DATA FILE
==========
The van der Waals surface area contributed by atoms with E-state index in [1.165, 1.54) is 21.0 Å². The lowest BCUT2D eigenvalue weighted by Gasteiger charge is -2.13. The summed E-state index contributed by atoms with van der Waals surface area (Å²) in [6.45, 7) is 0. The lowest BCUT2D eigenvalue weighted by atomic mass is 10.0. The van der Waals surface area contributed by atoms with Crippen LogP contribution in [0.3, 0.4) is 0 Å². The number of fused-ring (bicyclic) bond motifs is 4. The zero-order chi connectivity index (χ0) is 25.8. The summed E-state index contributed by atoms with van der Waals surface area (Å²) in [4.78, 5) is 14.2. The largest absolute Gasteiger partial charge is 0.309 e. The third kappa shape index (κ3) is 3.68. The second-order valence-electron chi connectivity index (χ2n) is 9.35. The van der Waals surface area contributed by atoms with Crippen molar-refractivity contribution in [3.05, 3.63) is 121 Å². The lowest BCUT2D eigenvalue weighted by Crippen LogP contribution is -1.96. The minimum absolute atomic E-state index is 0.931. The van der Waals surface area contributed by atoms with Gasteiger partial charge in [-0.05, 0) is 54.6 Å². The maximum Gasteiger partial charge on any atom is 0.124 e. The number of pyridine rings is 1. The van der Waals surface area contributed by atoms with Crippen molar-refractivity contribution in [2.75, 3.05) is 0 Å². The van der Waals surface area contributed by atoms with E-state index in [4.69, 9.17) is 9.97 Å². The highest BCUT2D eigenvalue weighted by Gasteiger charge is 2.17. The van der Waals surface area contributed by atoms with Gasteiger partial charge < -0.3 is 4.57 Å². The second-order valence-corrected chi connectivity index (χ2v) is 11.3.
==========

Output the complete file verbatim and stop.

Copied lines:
The van der Waals surface area contributed by atoms with E-state index in [1.165, 1.54) is 21.0 Å². The lowest BCUT2D eigenvalue weighted by Gasteiger charge is -2.13. The summed E-state index contributed by atoms with van der Waals surface area (Å²) in [6.45, 7) is 0. The lowest BCUT2D eigenvalue weighted by atomic mass is 10.0. The van der Waals surface area contributed by atoms with Crippen LogP contribution in [0.3, 0.4) is 0 Å². The number of fused-ring (bicyclic) bond motifs is 4. The zero-order chi connectivity index (χ0) is 25.8. The summed E-state index contributed by atoms with van der Waals surface area (Å²) in [4.78, 5) is 14.2. The largest absolute Gasteiger partial charge is 0.309 e. The third kappa shape index (κ3) is 3.68. The second-order valence-electron chi connectivity index (χ2n) is 9.35. The van der Waals surface area contributed by atoms with Crippen molar-refractivity contribution in [3.05, 3.63) is 121 Å². The lowest BCUT2D eigenvalue weighted by Crippen LogP contribution is -1.96. The minimum absolute atomic E-state index is 0.931. The van der Waals surface area contributed by atoms with Gasteiger partial charge in [-0.05, 0) is 54.6 Å². The maximum Gasteiger partial charge on any atom is 0.124 e. The number of pyridine rings is 1. The van der Waals surface area contributed by atoms with Crippen molar-refractivity contribution in [2.75, 3.05) is 0 Å². The van der Waals surface area contributed by atoms with E-state index in [4.69, 9.17) is 9.97 Å². The highest BCUT2D eigenvalue weighted by Gasteiger charge is 2.17. The van der Waals surface area contributed by atoms with Gasteiger partial charge < -0.3 is 4.57 Å². The second-order valence-corrected chi connectivity index (χ2v) is 11.3.